A day after Tuesday's announcement of an arms deal between Ukraine and the United Arab Emirates, the dust is beginning to settle and the details are starting to become clear. Much attention has been given to the potential for U.S. involvement in this deal and the possibility that the agreement is a way to indirectly transfer U.S. weapons Ukraine, a move that would cross a red line for Russia. However, UAE weapons cooperation with Ukraine is not likely to be that incendiary. For now, the deal serves the political purpose of signaling to Moscow that there are consequences for its actions — not only in Ukraine, but also in Iran and the rest of the world.
Stratfor sources have indicated that UAE military supplies to Ukraine are likely restricted to lower-profile items such as armored vehicles rather than "game-changing" technology. Using the United Arab Emirates simply as a conduit for U.S.-produced arms makes little sense because of the permission required from Washington to transfer critical U.S.-produced systems to a third party. Such a move would not give the United States any more political cover than a direct delivery to Ukraine would.
Defense deals between Abu Dhabi and Kiev are not new. Even during the conflict in eastern Ukraine, the United Arab Emirates delivered armored vehicles to the Ukrainian military that have been used in active operations. The United Arab Emirates has developed a modest defense industry, and securing export deals for these armored vehicles is a normal practice.
But the timing of Ukrainian President Petro Poroshenko's claim that the countries signed a contract worth tens of millions of dollars on Tuesday is critical. In recent weeks, the United States has issued a deluge of statements about retaining the option to provide lethal weapons to Ukraine, and Russia has responded with a deluge of warnings. Abu Dhabi is not seeking to antagonize Moscow, but right now, defense-related cooperation with Ukraine at any level inadvertently affects relations with Russia. Poroshenko's invitation to the IDEX 2015 defense industry convention in the United Arab Emirates is certain to have caught Russia's eye. The invitation follows a recent visit to Iran by Russian Defense Minister Sergei Shoigu that put the delivery of Russian air defense systems to Iran back on the table. The delivery of the S-300 air defense system has been a source of diplomatic controversy for some time and would exacerbate Abu Dhabi's concerns about Iran's military capabilities and nuclear program. In this context, displaying some degree of defense cooperation with Ukraine would serve as a reminder to Moscow that the United Arab Emirates can deliver weapon systems to places sensitive to Russian interests.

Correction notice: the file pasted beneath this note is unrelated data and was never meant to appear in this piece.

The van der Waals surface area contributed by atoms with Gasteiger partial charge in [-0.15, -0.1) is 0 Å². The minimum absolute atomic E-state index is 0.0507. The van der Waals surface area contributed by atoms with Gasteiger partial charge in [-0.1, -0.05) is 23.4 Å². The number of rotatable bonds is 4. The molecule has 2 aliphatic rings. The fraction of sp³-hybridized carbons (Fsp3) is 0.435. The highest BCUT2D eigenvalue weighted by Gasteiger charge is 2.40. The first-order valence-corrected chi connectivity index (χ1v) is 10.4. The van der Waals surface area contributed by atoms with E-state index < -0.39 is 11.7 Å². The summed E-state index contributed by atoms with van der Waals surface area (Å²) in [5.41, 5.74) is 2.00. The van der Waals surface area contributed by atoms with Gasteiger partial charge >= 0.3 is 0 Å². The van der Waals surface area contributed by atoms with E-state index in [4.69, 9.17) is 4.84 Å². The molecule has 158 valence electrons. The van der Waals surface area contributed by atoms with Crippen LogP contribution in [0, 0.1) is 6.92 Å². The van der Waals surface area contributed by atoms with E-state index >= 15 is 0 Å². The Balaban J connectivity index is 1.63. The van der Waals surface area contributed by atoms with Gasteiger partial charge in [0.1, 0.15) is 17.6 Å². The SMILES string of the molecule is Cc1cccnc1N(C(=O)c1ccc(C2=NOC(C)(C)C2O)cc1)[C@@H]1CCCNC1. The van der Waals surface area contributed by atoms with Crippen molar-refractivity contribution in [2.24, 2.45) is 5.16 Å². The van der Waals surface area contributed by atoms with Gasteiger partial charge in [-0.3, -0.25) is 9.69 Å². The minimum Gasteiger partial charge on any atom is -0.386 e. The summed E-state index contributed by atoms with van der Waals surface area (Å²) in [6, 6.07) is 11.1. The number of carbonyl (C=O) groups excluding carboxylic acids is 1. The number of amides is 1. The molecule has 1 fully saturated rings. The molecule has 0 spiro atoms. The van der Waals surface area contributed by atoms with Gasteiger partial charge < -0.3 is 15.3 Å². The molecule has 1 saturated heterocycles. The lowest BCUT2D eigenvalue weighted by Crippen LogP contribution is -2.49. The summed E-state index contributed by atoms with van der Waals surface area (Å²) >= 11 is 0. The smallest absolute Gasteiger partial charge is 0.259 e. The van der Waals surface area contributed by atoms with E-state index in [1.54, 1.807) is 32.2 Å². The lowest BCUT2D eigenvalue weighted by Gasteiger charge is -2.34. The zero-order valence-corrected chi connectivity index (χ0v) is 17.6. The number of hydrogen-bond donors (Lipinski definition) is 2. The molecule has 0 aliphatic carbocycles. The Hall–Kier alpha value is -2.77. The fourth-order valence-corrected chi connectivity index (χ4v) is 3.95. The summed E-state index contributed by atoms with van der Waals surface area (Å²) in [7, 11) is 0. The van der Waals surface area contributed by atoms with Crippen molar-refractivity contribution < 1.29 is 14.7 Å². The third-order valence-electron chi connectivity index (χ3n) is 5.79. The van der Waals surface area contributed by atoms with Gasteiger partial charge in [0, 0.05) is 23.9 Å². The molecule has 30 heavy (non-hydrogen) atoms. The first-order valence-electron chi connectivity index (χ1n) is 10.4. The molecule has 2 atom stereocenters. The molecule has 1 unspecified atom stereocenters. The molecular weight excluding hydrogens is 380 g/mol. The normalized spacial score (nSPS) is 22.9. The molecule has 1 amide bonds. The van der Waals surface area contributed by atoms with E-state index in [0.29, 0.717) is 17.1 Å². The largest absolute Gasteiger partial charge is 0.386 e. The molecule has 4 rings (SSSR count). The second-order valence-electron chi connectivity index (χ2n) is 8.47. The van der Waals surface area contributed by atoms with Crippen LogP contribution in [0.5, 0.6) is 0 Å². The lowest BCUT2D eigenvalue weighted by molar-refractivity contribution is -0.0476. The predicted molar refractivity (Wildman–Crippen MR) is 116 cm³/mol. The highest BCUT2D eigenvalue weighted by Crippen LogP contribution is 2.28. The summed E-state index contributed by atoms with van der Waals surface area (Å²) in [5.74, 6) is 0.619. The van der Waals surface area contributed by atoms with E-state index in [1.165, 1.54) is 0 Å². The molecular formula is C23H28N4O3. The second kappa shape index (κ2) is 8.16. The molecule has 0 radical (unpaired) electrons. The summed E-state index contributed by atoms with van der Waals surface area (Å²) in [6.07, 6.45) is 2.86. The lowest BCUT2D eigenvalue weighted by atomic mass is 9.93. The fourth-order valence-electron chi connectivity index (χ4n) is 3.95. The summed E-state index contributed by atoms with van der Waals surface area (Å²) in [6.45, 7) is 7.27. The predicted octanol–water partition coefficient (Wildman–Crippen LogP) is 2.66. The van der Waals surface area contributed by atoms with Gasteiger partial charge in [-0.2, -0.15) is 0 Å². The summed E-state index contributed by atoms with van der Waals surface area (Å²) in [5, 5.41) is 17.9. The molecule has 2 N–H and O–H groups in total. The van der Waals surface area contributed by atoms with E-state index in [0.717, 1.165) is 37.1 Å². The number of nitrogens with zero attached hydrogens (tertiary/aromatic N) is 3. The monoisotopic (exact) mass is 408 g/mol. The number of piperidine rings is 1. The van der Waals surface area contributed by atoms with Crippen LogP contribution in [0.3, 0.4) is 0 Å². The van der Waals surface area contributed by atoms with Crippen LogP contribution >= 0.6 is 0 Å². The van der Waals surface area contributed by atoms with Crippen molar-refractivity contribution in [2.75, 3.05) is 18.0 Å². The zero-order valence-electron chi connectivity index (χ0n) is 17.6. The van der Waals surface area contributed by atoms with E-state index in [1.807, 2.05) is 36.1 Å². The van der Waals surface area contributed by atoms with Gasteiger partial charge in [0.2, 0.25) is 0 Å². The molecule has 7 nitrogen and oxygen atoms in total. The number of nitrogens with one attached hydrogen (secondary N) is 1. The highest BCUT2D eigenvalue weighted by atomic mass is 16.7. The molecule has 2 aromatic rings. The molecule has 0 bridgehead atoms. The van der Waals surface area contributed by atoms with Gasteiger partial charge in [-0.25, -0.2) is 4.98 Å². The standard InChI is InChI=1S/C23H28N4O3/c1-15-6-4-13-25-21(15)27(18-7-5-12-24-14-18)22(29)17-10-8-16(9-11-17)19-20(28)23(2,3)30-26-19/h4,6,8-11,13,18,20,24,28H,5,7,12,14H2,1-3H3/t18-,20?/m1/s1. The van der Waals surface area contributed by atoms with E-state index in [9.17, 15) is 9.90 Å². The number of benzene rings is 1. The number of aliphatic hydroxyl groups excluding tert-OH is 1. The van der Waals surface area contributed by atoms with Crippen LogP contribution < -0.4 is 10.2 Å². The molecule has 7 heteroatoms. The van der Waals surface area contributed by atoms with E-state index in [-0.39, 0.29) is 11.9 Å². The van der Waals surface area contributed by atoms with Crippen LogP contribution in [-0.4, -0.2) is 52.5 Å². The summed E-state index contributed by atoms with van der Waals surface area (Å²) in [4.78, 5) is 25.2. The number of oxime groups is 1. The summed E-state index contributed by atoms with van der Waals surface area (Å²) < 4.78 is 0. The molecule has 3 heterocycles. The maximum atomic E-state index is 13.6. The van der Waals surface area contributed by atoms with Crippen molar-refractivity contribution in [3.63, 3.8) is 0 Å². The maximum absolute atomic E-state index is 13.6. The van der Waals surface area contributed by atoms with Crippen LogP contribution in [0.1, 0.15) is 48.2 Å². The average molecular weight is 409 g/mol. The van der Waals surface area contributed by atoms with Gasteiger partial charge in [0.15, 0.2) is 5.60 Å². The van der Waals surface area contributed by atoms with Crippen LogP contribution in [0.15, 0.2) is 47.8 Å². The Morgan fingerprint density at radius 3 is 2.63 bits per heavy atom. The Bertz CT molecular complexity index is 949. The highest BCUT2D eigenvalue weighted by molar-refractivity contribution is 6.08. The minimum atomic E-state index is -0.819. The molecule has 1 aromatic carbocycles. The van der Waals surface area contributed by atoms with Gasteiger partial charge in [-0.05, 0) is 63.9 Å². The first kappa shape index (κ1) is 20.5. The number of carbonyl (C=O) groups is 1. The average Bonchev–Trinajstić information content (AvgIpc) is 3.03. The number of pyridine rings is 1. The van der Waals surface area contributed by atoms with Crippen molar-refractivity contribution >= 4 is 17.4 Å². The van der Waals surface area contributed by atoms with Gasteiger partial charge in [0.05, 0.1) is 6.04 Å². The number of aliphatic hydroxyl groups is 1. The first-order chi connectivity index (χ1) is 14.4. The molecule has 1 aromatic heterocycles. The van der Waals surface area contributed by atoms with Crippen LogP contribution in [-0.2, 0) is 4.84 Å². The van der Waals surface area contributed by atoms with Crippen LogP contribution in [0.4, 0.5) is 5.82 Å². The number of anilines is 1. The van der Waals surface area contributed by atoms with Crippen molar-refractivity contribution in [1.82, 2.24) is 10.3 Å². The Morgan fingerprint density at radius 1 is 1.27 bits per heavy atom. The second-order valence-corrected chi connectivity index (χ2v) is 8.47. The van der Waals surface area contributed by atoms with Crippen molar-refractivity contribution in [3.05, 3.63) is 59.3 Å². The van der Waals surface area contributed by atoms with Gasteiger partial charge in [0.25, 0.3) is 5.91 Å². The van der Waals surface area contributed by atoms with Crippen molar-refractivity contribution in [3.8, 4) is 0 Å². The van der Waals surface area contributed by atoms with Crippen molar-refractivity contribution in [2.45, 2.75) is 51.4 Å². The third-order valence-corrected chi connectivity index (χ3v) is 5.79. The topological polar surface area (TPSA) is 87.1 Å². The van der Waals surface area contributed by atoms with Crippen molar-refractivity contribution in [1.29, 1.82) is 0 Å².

However, any weapon in and of itself will not reverse Ukraine's fortunes in the war. A weapon system has a capability, but that capability can only be used for a certain set of specific tasks on any given battlefield, whether they be offensive or defensive — a distinction the Russians will not make about any weapons sold or transferred to Ukraine. A weapon can have a massive impact on the battlefield if its capabilities neutralize or destroy the enemy's strength or exploit a weakness, if it is present in enough numbers and if the troops wielding it have been properly trained. All of this requires money — something the Ukrainians do not have much of, leaving them largely dependent on third-party largesse and a geopolitical context that rises above just fighting separatists in eastern Ukraine.
This explains the level of noise surrounding any potential weapons transfers to Ukraine. The separatists, with heavy Russian support, have had much success on the battlefield against a fairly weak Ukrainian military, predominantly by using armor and artillery. But the United States and its allies possess some weapons systems that could impose painful costs if they are fielded in large enough numbers and the Ukrainian military is trained in their use. The Javelin anti-tank guided missile is an oft-cited example of such a system. It may not win the war, but it could result in a higher attrition rate for Russian tanks, and that is why Russia has warned it would respond if significant weapons deliveries occur.
There is a context and timing to all of this noise as well. It grew louder when the separatists and their Russian backers looked like they could seriously expand their territorial holdings in eastern Ukraine. The threat of weapons deliveries from the United States was meant to deter such thinking. In other words, the United States has been telling Russia that the conflict in eastern Ukraine will get much more painful if Moscow continues using the combat situation as leverage in negotiations with Kiev. This strategy seems to have worked, to a point; a cease-fire has been implemented, albeit slowly and painfully.
A deterrent like the threat of arms deliveries does not go away. The combination of U.S. threats and the secretive UAE deal with Ukraine has opened up all levels of speculation. This deal seems to be more about low-level transfers and subtle messaging for now, but many options remain open as the conflict continues. All sides are likely to continue discussing and speculating about negotiations as well as any future arms deals with Ukraine as long as the status of eastern Ukraine remains in doubt.